Party like it's 1929
Lifestyles of the rich and famous or hot mess?
By Tim Pompey 05/16/2013
The Great Gatsby
Directed by Baz Luhrmann
Starring: Leonardo DiCaprio, Joel Edgerton, Toby Maguire, Carey Mulligan
Rated PG-13 for some violent images, sexual content, smoking, partying and brief language
2 hr. 23 min.
There’s something about F. Scott Fitzgerald’s novel The Great Gatsby that draws in filmmakers like bees to honey. A story of American greed and excess, bitter love and the impossible dream. A period piece that captures the universal human capacity for cruelty and self-delusion.
So why does this one story stubbornly refuse to adapt to film? Case in point: director Baz Luhrmann’s The Great Gatsby. Like other directors before him who have scaled this peak, Luhrmann, even with his considerable talent, still manages to climb only partway up the mountain.
Typical of Luhrmann, his Gatsby is raucous and opulent. Not quite on the same level with Moulin Rouge, but certainly in the same class. But staging parties is one thing, exploring people’s lives is something else entirely.
Nick Carraway (Tobey Maguire) is a recent arrival on West Egg, Long Island. A bond salesman on Wall Street who wants to be a writer, he is intrigued by his next-door neighbor, Jay Gatsby (Leonardo DiCaprio), a man who throws lavish get-togethers and flaunts his golden lifestyle to his old-money neighbors.
Gatsby draws Nick into his life for a very important reason. He’s a cousin to the love of Gatsby’s life, Daisy Buchanan (Carey Mulligan). He’s the connection that Gatsby really wants, and he uses Nick to reforge his previous love affair with Daisy.
But as Nick learns, Gatsby is a man whose claims to power and fortune are muddled by his relationships to bootlegger Meyer Wolfsheim (Amitabh Bachchan) and a back story that seems beset by all sorts of rumors and contradictions.
Nick discovers that the cool and well-dressed Gatsby is really a man consumed by his obsession with Daisy. And that obsession is the real clue to Gatsby’s existence. What will a man sacrifice to pursue his dream? And what if that dream remains eternally out of reach?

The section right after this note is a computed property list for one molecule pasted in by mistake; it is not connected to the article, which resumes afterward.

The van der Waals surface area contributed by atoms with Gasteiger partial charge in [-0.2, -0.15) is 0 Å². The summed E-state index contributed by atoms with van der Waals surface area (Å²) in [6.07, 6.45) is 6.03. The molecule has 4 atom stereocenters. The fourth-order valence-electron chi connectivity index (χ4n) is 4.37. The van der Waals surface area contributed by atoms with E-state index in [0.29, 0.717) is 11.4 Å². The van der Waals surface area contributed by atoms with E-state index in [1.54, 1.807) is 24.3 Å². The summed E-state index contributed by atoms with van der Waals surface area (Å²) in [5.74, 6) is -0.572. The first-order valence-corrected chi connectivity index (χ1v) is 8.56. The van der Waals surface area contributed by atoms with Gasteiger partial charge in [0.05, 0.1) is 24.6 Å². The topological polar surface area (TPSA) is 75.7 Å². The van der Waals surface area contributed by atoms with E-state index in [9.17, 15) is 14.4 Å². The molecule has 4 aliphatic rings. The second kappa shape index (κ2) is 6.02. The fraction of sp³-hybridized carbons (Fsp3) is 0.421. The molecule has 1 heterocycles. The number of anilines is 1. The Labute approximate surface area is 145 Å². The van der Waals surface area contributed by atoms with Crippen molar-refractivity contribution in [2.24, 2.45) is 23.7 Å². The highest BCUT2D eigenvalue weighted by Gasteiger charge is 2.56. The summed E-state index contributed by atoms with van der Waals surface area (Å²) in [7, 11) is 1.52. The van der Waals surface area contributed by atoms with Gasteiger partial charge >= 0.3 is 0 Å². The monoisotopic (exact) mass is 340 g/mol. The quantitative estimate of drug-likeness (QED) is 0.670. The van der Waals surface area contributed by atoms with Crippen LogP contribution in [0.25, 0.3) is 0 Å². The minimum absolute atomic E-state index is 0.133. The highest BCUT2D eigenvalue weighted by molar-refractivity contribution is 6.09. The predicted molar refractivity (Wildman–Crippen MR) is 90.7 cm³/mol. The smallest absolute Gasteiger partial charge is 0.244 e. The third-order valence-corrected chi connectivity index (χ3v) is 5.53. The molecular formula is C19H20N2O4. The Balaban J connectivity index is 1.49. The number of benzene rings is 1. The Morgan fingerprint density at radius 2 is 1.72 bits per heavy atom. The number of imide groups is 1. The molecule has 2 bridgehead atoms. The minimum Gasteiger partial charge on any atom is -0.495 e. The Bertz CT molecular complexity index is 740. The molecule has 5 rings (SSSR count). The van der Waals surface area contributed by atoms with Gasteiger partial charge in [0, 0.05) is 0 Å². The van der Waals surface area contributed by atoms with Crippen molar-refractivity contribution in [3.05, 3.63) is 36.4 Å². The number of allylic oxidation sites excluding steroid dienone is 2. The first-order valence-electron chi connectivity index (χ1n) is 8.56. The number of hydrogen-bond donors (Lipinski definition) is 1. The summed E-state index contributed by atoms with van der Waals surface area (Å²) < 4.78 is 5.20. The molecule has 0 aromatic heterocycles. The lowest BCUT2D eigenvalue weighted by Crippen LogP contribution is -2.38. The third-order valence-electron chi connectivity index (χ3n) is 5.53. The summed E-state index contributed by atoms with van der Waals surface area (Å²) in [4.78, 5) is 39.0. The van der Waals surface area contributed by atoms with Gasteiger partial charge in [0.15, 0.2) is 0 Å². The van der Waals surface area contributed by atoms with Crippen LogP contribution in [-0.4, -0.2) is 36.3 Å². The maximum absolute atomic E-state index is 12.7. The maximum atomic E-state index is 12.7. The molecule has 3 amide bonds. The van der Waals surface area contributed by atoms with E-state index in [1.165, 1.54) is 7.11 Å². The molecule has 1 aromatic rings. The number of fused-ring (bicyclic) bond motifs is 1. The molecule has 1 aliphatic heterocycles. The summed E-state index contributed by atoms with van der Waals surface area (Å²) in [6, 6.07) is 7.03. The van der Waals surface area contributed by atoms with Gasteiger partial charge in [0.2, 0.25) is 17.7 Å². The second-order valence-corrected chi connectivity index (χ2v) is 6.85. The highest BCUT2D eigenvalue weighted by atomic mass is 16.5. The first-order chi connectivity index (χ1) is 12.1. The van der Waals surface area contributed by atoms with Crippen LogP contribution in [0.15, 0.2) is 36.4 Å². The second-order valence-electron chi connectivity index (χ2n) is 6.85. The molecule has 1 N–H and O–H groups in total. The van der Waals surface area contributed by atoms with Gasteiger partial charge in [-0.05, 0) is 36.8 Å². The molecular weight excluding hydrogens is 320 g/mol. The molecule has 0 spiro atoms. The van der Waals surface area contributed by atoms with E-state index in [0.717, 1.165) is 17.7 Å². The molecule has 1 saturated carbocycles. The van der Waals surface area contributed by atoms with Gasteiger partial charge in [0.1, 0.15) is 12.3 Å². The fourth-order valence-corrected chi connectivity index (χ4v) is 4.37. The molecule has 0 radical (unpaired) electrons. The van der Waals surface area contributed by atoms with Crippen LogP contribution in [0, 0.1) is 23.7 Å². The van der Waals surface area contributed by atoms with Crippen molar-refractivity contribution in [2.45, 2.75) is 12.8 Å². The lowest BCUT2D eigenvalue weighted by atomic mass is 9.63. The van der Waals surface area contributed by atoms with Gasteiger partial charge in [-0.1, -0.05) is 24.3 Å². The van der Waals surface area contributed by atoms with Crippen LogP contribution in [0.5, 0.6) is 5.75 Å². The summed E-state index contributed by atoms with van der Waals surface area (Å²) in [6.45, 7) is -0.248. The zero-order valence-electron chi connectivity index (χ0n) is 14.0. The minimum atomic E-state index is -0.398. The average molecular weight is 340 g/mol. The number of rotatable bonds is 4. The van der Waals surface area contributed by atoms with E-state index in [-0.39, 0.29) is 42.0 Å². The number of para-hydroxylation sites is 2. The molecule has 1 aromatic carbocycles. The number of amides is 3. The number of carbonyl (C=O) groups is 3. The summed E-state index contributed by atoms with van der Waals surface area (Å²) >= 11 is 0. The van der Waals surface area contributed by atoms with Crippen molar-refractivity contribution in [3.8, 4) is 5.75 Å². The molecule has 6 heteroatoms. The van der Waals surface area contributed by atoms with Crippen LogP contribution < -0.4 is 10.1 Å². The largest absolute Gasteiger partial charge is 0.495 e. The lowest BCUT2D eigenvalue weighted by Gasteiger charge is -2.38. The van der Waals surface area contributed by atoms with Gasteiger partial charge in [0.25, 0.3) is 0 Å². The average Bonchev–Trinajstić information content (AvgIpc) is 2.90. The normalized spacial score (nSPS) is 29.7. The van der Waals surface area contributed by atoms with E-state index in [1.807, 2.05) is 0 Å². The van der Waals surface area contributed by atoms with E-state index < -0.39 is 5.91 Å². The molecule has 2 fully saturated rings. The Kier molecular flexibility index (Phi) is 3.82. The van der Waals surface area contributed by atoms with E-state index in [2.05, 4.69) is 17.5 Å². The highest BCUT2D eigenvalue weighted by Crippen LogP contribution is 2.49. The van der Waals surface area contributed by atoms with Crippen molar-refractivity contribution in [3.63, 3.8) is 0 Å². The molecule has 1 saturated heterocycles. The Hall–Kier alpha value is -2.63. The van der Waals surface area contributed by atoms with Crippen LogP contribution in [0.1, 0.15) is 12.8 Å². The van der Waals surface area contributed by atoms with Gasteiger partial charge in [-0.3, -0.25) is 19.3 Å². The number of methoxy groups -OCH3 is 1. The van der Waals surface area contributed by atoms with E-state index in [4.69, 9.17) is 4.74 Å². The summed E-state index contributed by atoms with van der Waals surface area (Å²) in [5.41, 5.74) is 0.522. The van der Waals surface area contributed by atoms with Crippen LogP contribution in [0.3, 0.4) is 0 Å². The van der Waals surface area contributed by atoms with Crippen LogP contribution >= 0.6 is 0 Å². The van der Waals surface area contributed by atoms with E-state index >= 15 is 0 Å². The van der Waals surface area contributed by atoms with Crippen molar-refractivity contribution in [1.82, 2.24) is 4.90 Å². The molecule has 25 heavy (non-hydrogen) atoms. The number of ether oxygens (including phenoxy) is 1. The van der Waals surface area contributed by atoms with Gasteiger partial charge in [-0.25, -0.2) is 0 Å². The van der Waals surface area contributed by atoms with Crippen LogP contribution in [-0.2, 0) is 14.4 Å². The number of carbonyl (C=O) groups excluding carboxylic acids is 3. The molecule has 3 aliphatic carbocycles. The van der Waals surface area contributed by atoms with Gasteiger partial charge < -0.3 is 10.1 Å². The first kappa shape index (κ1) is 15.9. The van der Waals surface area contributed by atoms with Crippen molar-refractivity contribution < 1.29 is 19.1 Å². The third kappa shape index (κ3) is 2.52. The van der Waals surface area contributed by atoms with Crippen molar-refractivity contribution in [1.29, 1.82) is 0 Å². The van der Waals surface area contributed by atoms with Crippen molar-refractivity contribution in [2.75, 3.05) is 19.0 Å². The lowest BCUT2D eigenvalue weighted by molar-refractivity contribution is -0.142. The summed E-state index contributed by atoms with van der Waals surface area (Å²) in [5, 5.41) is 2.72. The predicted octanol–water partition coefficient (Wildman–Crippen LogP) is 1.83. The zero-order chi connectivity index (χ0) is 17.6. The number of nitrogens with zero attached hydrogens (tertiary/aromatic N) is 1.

Director and screenwriter Luhrmann is a man whom Fitzgerald himself might welcome into his novel, a director prone to creating lavish film productions that reflect his own obsession with amassing not just stories, but gigantic movie monuments.
Not that there aren’t fascinating moments in this film. Incorporating a soundtrack that is broad and fresh, Gatsby is filled with frenetic energy and has the rhythmic style of an innovative music video.
Unfortunately, there are also extensive takes where Luhrmann seems more drawn to the staging than the actual heart of the story. And while it could be argued that this film has its own timing and focus, Luhrmann, enraptured as he is by his passion for dramatic theater, takes too long to reveal Gatsby’s soul. When he finally gets down to the real story, it feels as though he’s found the meat of his film too late.
You might wonder about some of the plot lines as well. Nick as an alcoholic in a sanatorium, Daisy as the naive victim of a careless society.
And then there are questions surrounding Gatsby himself. Supposedly cool and sophisticated, DiCaprio’s Gatsby often feels uptight and jittery, as if he’s deliberately trying to warn us that he’s hiding something. The real Gatsby would never be this obvious.
The genius of Gatsby and the key to its success as a novel was its straightforward approach, its simplicity and truthfulness. It’s hard to get that drift in this film version.
The irony here is that Luhrmann’s production of Gatsby — big, extravagant and messy — would fit well in Gatsby’s world. Perhaps Gatsby would smile as he watched himself in this version, smile because he would recognize what it’s like to return time and again to the same dream.
He would know what it’s like to believe that, by overreaching, you might just find that dream. I think Luhrmann could have benefited from becoming better acquainted with Gatsby, if he had just taken the time.